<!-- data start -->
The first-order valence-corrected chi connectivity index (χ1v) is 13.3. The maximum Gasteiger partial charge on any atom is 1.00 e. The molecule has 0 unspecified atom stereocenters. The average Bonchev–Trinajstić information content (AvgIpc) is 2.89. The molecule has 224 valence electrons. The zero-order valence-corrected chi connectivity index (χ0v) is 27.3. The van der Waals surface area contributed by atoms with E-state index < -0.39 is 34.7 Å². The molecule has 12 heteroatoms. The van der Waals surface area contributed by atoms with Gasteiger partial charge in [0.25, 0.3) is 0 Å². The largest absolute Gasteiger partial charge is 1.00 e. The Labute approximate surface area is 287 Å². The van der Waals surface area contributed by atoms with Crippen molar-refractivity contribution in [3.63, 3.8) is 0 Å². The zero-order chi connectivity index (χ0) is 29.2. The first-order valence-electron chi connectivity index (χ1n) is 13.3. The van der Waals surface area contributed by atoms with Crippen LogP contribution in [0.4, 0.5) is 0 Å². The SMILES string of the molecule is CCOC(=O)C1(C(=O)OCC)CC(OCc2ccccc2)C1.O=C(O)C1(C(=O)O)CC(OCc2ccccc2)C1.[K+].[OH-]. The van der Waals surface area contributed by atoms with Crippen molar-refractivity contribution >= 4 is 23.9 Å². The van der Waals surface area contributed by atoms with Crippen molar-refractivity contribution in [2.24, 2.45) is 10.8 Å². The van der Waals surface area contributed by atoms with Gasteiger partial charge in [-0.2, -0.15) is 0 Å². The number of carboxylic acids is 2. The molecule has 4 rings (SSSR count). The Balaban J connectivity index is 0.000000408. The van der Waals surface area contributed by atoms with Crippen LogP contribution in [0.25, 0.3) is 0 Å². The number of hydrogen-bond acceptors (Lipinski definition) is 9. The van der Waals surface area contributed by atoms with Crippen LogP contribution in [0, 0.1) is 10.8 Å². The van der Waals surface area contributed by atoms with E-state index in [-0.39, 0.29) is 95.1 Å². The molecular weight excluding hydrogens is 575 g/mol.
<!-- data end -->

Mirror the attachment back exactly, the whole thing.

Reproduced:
The first-order valence-corrected chi connectivity index (χ1v) is 13.3. The maximum Gasteiger partial charge on any atom is 1.00 e. The molecule has 0 unspecified atom stereocenters. The average Bonchev–Trinajstić information content (AvgIpc) is 2.89. The molecule has 224 valence electrons. The zero-order valence-corrected chi connectivity index (χ0v) is 27.3. The van der Waals surface area contributed by atoms with E-state index < -0.39 is 34.7 Å². The molecule has 12 heteroatoms. The van der Waals surface area contributed by atoms with Gasteiger partial charge in [0.25, 0.3) is 0 Å². The largest absolute Gasteiger partial charge is 1.00 e. The Labute approximate surface area is 287 Å². The van der Waals surface area contributed by atoms with Crippen molar-refractivity contribution in [3.63, 3.8) is 0 Å². The zero-order chi connectivity index (χ0) is 29.2. The first-order valence-electron chi connectivity index (χ1n) is 13.3. The van der Waals surface area contributed by atoms with Crippen LogP contribution in [0.4, 0.5) is 0 Å². The SMILES string of the molecule is CCOC(=O)C1(C(=O)OCC)CC(OCc2ccccc2)C1.O=C(O)C1(C(=O)O)CC(OCc2ccccc2)C1.[K+].[OH-]. The van der Waals surface area contributed by atoms with Crippen molar-refractivity contribution >= 4 is 23.9 Å². The van der Waals surface area contributed by atoms with Crippen molar-refractivity contribution in [2.24, 2.45) is 10.8 Å². The van der Waals surface area contributed by atoms with Gasteiger partial charge in [-0.2, -0.15) is 0 Å². The number of carboxylic acids is 2. The molecule has 4 rings (SSSR count). The Balaban J connectivity index is 0.000000408. The van der Waals surface area contributed by atoms with Crippen LogP contribution in [0.25, 0.3) is 0 Å². The number of hydrogen-bond acceptors (Lipinski definition) is 9. The van der Waals surface area contributed by atoms with Crippen LogP contribution in [0, 0.1) is 10.8 Å². The van der Waals surface area contributed by atoms with E-state index in [-0.39, 0.29) is 95.1 Å². The molecular weight excluding hydrogens is 575 g/mol.